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Showing content with the highest reputation on 08/06/2019 in all areas

  1. Hi all, I've had some time to start working on stickers again. This time I believe I've found a vendor who can produce them on the fly (without requiring that I buy hundreds). I'll be running these through some quality tests to make sure they meet my requirements. My biggest concern is weather resistance and anti-fading in the sun. Here's a snapshot of the samples I just received in the mail. What do you think?
  2. Mike

    Stickers & Swag

    And here's a sneak peak of some other products I'm working on...
  3. Mike

    Stickers & Swag

    FYI, the material is a transparent film and looks to be printed by a bulk-capable machine. Ink is a matte finish and the transparent material is glossy. There is another option for white film (glossy or transparent). There are also two different sizes: Small - 4"x2.4" Large - 5.5"x3.3" Here are some additional picture samples for size comparisons: Large Small Small Large
  4. I would stick with the 76 throttle body. The ZX butterfly is smaller and will restrict flow a little. Years ago there was a modification with a 60mm throttle body and the AFM from a toyota cressida. You had to solder the 280Z electronics into the toyota unit. A resistor in the temp sensor wire allowed you to, all be it little, adjust the ECU to compensate for the extra air flow. Tip: If you do these changes to a running engine. Check the performance before making the changes. The way I do it is this. - Pick a quiet road where you can safely drive up to 70 mph. - Drive in 4th or 5th gear at 25mph and accelerate to 60 or 70 mph. Don't change gear. - Have someone video the speedo and tacho while you do it and plot the values against time (seconds) in excel. That will give you a performance curve you can refer to after you do the mods.
  5. You use peanut oil, or motor oil? Pics or it didn't happen.
  6. Careful folks. Consider carefully before changing major EFI components without having any control over the stock ECU to adjust fuel and AFM response curves to match. Larger throttle bodies without other corresponding changes will do little but reduce air velocity into the AFM. That flap that gets pushed around responds to air velocity....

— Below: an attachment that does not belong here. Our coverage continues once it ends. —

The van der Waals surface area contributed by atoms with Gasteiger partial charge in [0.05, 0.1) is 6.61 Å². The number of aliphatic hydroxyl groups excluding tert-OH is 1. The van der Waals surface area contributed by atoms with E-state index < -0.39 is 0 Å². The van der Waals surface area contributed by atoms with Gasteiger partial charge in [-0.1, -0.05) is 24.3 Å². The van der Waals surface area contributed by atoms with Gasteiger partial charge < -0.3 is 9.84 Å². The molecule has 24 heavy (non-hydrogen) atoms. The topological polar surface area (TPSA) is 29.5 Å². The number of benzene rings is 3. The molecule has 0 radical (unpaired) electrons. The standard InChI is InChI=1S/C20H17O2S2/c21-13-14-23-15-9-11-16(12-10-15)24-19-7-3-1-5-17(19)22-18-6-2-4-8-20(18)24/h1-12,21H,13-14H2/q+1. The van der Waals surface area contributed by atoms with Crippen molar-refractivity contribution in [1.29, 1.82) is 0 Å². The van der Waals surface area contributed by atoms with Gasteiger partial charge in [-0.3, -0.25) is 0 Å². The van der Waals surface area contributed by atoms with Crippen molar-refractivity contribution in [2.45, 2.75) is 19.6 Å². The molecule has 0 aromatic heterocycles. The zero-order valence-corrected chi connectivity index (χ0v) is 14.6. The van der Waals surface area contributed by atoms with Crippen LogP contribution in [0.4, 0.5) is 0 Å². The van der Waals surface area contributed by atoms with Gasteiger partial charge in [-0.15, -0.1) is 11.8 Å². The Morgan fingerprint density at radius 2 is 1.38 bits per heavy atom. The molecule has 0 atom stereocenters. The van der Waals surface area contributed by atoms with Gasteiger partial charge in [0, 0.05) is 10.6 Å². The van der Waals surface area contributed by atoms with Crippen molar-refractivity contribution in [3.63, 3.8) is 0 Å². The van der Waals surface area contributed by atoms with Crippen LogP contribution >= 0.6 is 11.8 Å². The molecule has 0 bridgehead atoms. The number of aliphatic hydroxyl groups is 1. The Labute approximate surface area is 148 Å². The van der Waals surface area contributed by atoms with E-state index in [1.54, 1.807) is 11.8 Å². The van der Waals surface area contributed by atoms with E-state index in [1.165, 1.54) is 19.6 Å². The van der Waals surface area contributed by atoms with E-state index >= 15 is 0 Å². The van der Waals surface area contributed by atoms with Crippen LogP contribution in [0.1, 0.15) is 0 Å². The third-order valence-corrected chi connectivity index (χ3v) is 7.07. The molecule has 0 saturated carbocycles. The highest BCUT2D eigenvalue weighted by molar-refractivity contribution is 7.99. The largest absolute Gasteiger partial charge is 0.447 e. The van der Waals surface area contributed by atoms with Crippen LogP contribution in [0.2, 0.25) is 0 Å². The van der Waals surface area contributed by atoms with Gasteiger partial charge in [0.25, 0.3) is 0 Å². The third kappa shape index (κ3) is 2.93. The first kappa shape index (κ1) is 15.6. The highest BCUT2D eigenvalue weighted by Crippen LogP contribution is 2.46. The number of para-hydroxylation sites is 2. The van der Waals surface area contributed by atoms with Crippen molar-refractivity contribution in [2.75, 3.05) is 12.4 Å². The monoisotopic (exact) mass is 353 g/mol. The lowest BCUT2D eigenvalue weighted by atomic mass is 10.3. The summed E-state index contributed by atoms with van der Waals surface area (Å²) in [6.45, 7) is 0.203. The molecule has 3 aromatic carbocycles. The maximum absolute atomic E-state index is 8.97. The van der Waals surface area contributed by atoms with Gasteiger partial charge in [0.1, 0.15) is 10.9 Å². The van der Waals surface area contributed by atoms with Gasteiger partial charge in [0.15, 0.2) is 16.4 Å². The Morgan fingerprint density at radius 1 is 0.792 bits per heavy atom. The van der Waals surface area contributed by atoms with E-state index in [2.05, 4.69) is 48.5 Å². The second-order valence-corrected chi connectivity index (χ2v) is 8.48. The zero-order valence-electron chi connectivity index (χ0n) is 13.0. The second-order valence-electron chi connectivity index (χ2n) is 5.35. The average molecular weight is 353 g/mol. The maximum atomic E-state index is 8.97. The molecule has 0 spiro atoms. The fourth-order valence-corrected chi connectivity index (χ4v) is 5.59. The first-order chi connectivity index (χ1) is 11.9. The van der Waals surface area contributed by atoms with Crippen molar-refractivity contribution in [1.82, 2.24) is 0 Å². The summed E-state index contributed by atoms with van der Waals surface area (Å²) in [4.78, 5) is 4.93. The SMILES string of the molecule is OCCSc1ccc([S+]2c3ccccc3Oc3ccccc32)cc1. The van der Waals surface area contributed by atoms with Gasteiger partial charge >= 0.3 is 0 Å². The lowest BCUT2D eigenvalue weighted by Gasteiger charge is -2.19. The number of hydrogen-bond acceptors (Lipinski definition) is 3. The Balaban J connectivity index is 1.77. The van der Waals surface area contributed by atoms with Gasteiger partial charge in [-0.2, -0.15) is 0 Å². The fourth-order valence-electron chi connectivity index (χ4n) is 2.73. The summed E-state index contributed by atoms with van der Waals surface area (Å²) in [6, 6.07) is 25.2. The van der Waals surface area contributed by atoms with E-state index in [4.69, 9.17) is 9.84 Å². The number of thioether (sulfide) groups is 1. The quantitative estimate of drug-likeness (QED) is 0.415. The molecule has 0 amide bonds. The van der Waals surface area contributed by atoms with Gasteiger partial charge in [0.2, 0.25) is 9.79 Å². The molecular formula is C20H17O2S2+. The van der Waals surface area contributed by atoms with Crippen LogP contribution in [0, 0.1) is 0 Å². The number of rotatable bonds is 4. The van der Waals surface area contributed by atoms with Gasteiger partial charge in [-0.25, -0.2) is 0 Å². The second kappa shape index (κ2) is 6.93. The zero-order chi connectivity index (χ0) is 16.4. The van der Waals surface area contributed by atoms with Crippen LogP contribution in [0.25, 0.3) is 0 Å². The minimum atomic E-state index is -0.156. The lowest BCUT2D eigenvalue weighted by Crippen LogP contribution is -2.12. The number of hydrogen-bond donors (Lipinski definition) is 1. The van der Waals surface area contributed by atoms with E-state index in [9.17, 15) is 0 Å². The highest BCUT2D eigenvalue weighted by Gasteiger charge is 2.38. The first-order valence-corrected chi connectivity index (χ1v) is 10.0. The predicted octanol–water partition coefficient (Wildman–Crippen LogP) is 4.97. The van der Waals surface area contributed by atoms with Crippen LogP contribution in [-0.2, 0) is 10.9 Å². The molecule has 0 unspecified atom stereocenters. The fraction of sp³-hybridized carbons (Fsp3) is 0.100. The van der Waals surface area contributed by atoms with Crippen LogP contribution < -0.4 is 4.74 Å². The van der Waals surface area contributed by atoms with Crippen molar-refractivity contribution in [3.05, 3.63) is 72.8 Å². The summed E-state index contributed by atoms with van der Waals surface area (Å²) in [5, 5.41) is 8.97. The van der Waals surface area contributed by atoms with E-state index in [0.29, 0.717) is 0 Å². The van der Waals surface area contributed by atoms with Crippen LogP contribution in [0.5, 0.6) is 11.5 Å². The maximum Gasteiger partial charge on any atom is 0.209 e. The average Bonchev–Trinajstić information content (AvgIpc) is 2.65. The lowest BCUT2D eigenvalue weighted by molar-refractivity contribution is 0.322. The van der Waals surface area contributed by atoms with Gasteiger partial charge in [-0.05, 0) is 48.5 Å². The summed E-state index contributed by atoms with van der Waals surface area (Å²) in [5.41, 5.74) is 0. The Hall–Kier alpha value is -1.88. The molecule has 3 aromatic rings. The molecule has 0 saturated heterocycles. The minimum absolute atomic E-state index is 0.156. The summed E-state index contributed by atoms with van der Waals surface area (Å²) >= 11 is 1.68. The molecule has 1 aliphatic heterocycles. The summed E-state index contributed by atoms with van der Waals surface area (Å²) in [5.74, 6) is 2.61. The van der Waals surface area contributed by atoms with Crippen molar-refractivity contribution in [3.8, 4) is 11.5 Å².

7. As much as I love ZTherapy's work, they also reccomend that you throw your flat top carbs in the garbage, and a few of the members here have proven that to be completely wrong.
  8. I like the Uni-Syn for high RPM balancing check when the air flow is high.... but the STE Synchrometer is very accurate and repeatable. It works nicely for SU's at ~ 7 to 11 kg/h (depending on calibration) for idle. You can pull the rubber lip out a bit to expose the holes in the throat then dial up the rpms so that the front carb is at 35 kg/h then move to the back carb to adjust the balancing screw to get the same 35 kg/h Note: The BK Black version is 1-35 kg/h but the SK Silver version is 1-30 kg/h. The black one is better for SU tuning.
  9. Connected the vacuum spigots to the insulators today. Measured and marked the center of a side, pilot drill 0.1090" then tap drill 0.1695" Tapped with M5 x 0.8, threaded the brass spigots in with a thin layer of Permatex #2. Keen to try this out. FWIW I can't diss the UniSyn; that's what Z Therapy recommends! This is just an experiment based on my years of balancing twin carb motorcycle engines like BSA, Triumph, Norton, Ducati.